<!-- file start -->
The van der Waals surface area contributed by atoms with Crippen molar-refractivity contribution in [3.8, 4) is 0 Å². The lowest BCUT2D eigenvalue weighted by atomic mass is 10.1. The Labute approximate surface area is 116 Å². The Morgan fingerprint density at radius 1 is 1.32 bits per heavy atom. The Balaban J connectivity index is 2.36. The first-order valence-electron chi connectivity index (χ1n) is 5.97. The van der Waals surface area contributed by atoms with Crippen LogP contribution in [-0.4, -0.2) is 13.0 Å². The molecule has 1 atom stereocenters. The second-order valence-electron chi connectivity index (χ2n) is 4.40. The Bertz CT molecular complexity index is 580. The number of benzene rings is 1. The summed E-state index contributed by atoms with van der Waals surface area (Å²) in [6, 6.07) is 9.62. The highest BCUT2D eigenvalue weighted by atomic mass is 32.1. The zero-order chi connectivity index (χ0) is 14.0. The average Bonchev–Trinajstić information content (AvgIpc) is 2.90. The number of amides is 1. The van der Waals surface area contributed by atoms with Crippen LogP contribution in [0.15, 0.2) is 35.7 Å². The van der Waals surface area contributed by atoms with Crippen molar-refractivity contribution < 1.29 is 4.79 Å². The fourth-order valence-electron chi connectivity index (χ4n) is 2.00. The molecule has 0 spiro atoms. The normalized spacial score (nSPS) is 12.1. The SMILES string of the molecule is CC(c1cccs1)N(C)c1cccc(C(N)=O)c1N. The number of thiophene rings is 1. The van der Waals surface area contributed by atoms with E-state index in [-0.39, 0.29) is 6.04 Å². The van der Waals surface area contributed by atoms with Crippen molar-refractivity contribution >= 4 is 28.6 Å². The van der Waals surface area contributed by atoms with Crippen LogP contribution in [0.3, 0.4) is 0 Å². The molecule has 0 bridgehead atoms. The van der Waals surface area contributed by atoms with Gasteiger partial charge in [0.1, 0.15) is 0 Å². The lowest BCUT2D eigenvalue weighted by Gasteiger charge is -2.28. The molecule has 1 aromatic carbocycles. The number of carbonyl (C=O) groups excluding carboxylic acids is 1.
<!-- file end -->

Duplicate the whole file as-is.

The van der Waals surface area contributed by atoms with Crippen molar-refractivity contribution in [3.8, 4) is 0 Å². The lowest BCUT2D eigenvalue weighted by atomic mass is 10.1. The Labute approximate surface area is 116 Å². The Morgan fingerprint density at radius 1 is 1.32 bits per heavy atom. The Balaban J connectivity index is 2.36. The first-order valence-electron chi connectivity index (χ1n) is 5.97. The van der Waals surface area contributed by atoms with Crippen LogP contribution in [-0.4, -0.2) is 13.0 Å². The molecule has 1 atom stereocenters. The second-order valence-electron chi connectivity index (χ2n) is 4.40. The Bertz CT molecular complexity index is 580. The number of benzene rings is 1. The summed E-state index contributed by atoms with van der Waals surface area (Å²) in [6, 6.07) is 9.62. The highest BCUT2D eigenvalue weighted by atomic mass is 32.1. The zero-order chi connectivity index (χ0) is 14.0. The average Bonchev–Trinajstić information content (AvgIpc) is 2.90. The number of amides is 1. The van der Waals surface area contributed by atoms with Crippen LogP contribution in [0.15, 0.2) is 35.7 Å². The van der Waals surface area contributed by atoms with Crippen molar-refractivity contribution < 1.29 is 4.79 Å². The fourth-order valence-electron chi connectivity index (χ4n) is 2.00. The molecule has 0 spiro atoms. The normalized spacial score (nSPS) is 12.1. The SMILES string of the molecule is CC(c1cccs1)N(C)c1cccc(C(N)=O)c1N. The number of thiophene rings is 1. The van der Waals surface area contributed by atoms with E-state index in [-0.39, 0.29) is 6.04 Å². The van der Waals surface area contributed by atoms with Crippen molar-refractivity contribution >= 4 is 28.6 Å². The van der Waals surface area contributed by atoms with Crippen LogP contribution in [0.3, 0.4) is 0 Å². The molecule has 0 bridgehead atoms. The van der Waals surface area contributed by atoms with Gasteiger partial charge in [0.1, 0.15) is 0 Å². The lowest BCUT2D eigenvalue weighted by Gasteiger charge is -2.28. The molecule has 1 aromatic carbocycles. The number of carbonyl (C=O) groups excluding carboxylic acids is 1.